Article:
An Internet company not vying to become the mythical ‘billion’ dollar unicorn? That’s a new one, and if you guessed Kickstarter would be the one to do it, go ahead and collect the office pool. Then donate your winnings to charity.
Kickstarter announced Sunday it was reincorporating as a ‘public benefit corporation.’ Like many Americans, you see ‘public good’ and wonder what the hell is going on? A company not trying to screw me over?
The two co-founders, Yancey Strickler and Perry Chen, are opting for the altruistic route over the IPO millions route. The cynic in me says no kidding avoid the IPO route. Wall Street isn’t exactly a rational actor these days.
The optimist in me thinks it fits with what the company has done from day one. They donate 5% of after-tax profits to causes that fight inequality. Yeah, instead of donating 5% and taking the write-off, Kickstarter chooses to give after the fact.
If there ever was an Exhibit A they are not a public company; that is it.
“We don’t ever want to sell or go public,” said Mr. Strickler, Kickstarter’s chief executive. “That would push the company to make choices that we don’t think are in the best interest of the company.”
The public benefit designation does not prevent them from going public. That’s an important distinction. If the founders want to roll the dice on Wall Street, they can. It does make Wall Street look on with skepticism on if they can turn it into a momentum play. The calculus changes when business decisions have to account for the public benefit over quarterly projections.
It also holds the company to a degree of transparency not seen in most private or public companies. It was already a B Corporation, which makes the company meet stringent environmental and social responsibility standards.
Each year, the company has to report to its shareholders, offering insight not usually seen in companies. Other startups that are B Corps. include Etsy and Warby Parker. Etsy mistimed its IPO in April, and shares have been beaten down below the IPO price.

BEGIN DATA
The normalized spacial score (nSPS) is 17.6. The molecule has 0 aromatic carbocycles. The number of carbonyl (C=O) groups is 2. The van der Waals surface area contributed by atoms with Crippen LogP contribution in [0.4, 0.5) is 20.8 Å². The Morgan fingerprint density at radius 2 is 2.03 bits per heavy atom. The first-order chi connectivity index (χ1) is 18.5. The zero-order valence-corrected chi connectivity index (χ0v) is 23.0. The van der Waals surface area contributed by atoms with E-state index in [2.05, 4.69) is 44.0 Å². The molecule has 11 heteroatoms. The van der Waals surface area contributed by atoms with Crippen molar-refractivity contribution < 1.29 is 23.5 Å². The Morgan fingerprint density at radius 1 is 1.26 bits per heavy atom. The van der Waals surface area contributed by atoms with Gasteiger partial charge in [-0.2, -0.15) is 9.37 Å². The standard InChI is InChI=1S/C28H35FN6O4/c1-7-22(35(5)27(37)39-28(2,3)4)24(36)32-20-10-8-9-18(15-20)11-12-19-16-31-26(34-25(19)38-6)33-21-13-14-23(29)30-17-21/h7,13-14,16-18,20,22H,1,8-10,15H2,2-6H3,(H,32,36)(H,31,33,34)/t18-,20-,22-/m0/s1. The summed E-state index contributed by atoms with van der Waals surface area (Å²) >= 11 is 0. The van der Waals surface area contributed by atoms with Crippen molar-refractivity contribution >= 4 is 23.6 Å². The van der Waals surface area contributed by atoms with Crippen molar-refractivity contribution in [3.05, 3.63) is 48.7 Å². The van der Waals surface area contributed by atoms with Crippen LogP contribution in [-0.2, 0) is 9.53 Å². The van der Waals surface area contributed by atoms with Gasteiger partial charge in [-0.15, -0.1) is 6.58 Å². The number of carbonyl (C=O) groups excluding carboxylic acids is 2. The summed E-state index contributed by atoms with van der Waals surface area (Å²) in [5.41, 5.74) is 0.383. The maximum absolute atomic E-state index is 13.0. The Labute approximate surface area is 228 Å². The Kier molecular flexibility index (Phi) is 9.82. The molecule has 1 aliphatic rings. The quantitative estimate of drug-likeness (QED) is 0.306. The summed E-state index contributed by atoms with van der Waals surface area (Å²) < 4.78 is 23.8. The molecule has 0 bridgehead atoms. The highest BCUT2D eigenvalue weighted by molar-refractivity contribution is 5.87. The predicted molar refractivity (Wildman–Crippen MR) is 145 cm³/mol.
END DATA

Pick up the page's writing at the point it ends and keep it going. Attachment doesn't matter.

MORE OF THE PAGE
Public Benefit Corporation
The designation is fairly new and has been signed into law by a number of states. Delaware, where Kickstarter will be reincorporating, adopted the designation in 2013.
Delaware Governor Jack Markell talked about the designation in 2013:
“Public benefit corporations will harness the power of private enterprise to create public benefit. Companies consider profit to be the means — not the exclusive end goal — of their business.”
What does the designation mean for a company? A business must aim to do something that aids the public, hence the public good status. In the case of Kickstarter, its mission serves that purpose by helping ‘bring creative projects to life.’
It’s not just transparency and charitable contributions. Kickstarter goes out of its way to “not use loopholes or other esoteric but legal tax management strategies to reduce its tax burden.”
I’m gonna assume Donald Trump doesn’t do that.
Kickstarter and Investors
While the plan sounds laudable, Kickstarter does have obstacles to overcome. The company has raised around $15 million in VC, but some investors are already praising the move. Chris Sacca, a former Google executive who became an investor in Twitter, is confident he will see a return on his investment.
“It is a fast-growing, highly profitable enterprise. So, as an owner of the stock, I feel comfortable that I will be rewarded for that,” Mr. Sacca said. “When the time is right, I’m confident that Kickstarter will return cash to their loyal shareholders.”
And it’s not subject to the whims of algorithmic trading. Unless you think the Dow shedding 1,000 points in a couple minutes is normal, I’d be happy Kickstarter is staying away from Wall Street.
The co-founders have already pledged to start paying dividends to shareholders and employees in the next few years.
Kickstarter won’t be a lottery ticket for new employees coming on board. For some, that means doom and gloom for recruiting. That depends on how you look at it. Lottery ticket options or the promise of steady dividends. You’ll be surprised how many engineers, designers and other employees opt for that safety net.
The founders of Kickstarter are hoping the move will start a trend. Instead of focusing on becoming the next billion-dollar unicorn, just maybe they will opt to follow the passion that led them to start the company all the way through.
And who knows, if you aren’t raising cash to raise cash, you might find yourself with a company that makes money. Yeah, that’s a novel thought.